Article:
The Stranger in the Mirror.
She hung up the receiver with a slam, sending it almost crashing to the linoleum floor. She could feel the blood rising in her cheeks amidst the steady hum of speech coming from the other room. “You better not be watching T.V.” She yelled into the living room from the kitchen. “I am serious Suzanna! I am not going to be the one who takes the blame…Again!… for you being out of your room…” She rounded the corner, growling and balling her hands into tight, deliberate fists.
“What if I am?” The blond haired demon said glanced up from the television to see all one hundred and twenty five pounds of sister racing towards her. Grinning through plastic fangs, the demon stretched itself lazily across the couch making the black beads around its neck jingle.
Lucy snatched the remote from red nail polished claws and shut off the T.V. “Do I have to phone her again?” Green eyes rolled up lazily under thick mascara locking Lucy’s steel blue in a menacing glare.
“Just try it.” The demon growled, scratching Lucy’s palm in an attempt to grab the remote. “Just because you’re a year older than me doesn’t mean you can tell me what to do.” It lay back smugly and stretched one foot then the other across the coffee table, hording the remote like a sunken treasure. “And besides what do I care what your mom says she’s not my mother.” The TV hummed back to life.
“Well, she’s the only mother you’ve got.” Lucy pushed Suzy’s legs off of the table. “And if I remember correctly it was your father that laid down the law about you going out this Halloween.” Lucy leaned against the skeleton on the wall. She was careful not to knock the other decorations down. She studied a Jack o lantern before continuing. “Considering what happened last time, I’m surprised you’re pushing it.” Lucy remembered the flash of red and blue and the sound of sirens from last halloween.
“That wasn’t my fault.” Suzy jumped to her feet, knocking over an electronic raven.
“Never more!” It wailed, as it’s feathered head hit the floor with a thud.
“That was Bobby who broke that pumpkin over Mr. Avery’s yard. It wasn’t me.” She collapsed against the couch and grabbed the candy bowl. “Honest” she ruffled through the chocolate bars and sweet chews, glancing up only slightly to catch Lucy shaking her head. Suzy stuck out her bottom lip…“Well at least I still get candy…” she mopped, popping several toffee chews in her mouth. Lucy just stood chuckling to herself as she remembered an orange stained Suzy being escorted to the front door.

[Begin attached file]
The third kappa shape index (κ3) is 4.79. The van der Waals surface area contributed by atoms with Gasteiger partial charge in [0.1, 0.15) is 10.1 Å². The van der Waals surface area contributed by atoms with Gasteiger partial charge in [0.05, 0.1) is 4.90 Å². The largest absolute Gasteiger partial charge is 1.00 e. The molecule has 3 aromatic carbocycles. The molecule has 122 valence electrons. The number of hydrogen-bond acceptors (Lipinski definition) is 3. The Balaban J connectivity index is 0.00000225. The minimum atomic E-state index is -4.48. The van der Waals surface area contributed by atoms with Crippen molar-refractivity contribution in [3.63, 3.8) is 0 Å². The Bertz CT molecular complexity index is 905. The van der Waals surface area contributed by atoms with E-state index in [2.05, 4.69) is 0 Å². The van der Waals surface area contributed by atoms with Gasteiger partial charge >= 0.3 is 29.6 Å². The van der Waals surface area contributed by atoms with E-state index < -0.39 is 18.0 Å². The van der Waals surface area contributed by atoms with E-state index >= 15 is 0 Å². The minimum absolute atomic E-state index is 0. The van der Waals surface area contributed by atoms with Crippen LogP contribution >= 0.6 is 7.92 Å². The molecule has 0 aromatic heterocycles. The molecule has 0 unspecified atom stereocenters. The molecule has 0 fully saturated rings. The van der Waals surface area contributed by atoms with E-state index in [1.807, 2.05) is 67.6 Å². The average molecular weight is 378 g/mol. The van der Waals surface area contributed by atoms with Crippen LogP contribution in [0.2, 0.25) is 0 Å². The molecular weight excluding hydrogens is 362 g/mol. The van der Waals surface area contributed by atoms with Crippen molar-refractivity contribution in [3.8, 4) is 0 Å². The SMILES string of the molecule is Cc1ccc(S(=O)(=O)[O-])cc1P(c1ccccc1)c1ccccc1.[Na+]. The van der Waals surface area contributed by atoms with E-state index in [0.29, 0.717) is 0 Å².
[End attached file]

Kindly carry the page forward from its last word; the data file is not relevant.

“I didn’t do it!” Suzy exclaimed between bites as she tucked in her legs and tried to look small, and harmless. Lucy tried to hold back her laughter; all she could see was her stepsister in full she-devil costume trying to look innocent and it just wasn’t happening.
“Not too much, or you’ll be up all night.” Lucy smiled, lunging for the bowl.
“ Ah… how about no.” Suzy pulled it away laughing. Resorting to the tickle and grab, Lucy wrestled the bowl from Suzy’s grasp and laid it back on the table by the door.
Having forfeited the stash, Suzy, still red with laughter turned and faced Lucy. “So come on, let me stay out here…please?” Pleading she clasped both hands together, employing the pout lip… “Pretty please? … ”
Lucy rolled her eyes and crossed her arms. “You promise to go to bed by twelve? And look after the Halloween candy handout?”
“Yeah, yeah, sure, sure…” Suzy reached and turned up the volume. “Now Shhhhh… I’m watching…this is a great part.”
Lucy looked to the television screen; a sea creature rose from the murky depths, grabbed a poor sailor and dragged him under. “I’ll just be in my room”
Lucy turned and headed downstairs as Suzy dismissed her with a hand repeating. “Shhh… I’m watching”
Sanctuary Lucy’s bed bounced as she fell onto the red comforter. Propping herself up on an elbow she turned and hit the wake button on her alarm clock. Light classical music escaped softly into her ears as she laid back and closed her eyes. The soft lull of the flute calmed her nerves making her happily ignore the consequences of leaving Suzy alone upstairs.
She raised her arms and conducted the invisible symphony with her hands. Letting each note paint the picture of winds rustling through the leaves as autumn turned them from a rich emerald green to a dark enchanting ruby red. In her mind’s eye she could see the leaves dance in the air as they descended and could feel a gentle smile form on her lips as the piece came to a close. Ah music… how it tames the savage beast
She sat up on her knees and holding lightly onto her bed frame gazed out the window. Looking up at the moon, she grimaced. It was a full moon, and through the light drizzle of rain, daggers of light lit the eye level driveway with claw-like shadows.
Mocking herself for being silly she shuddered and she fell backwards onto the comforter. Its Halloween Lucy it’s suppose to look scary on Halloween, otherwise it wouldn’t be Halloween. Bracing herself up on her hands she glared back up at the window frame. Determined that nothing as silly as shadows were going to get the best of her, she rose to her feet and grabbed onto the window.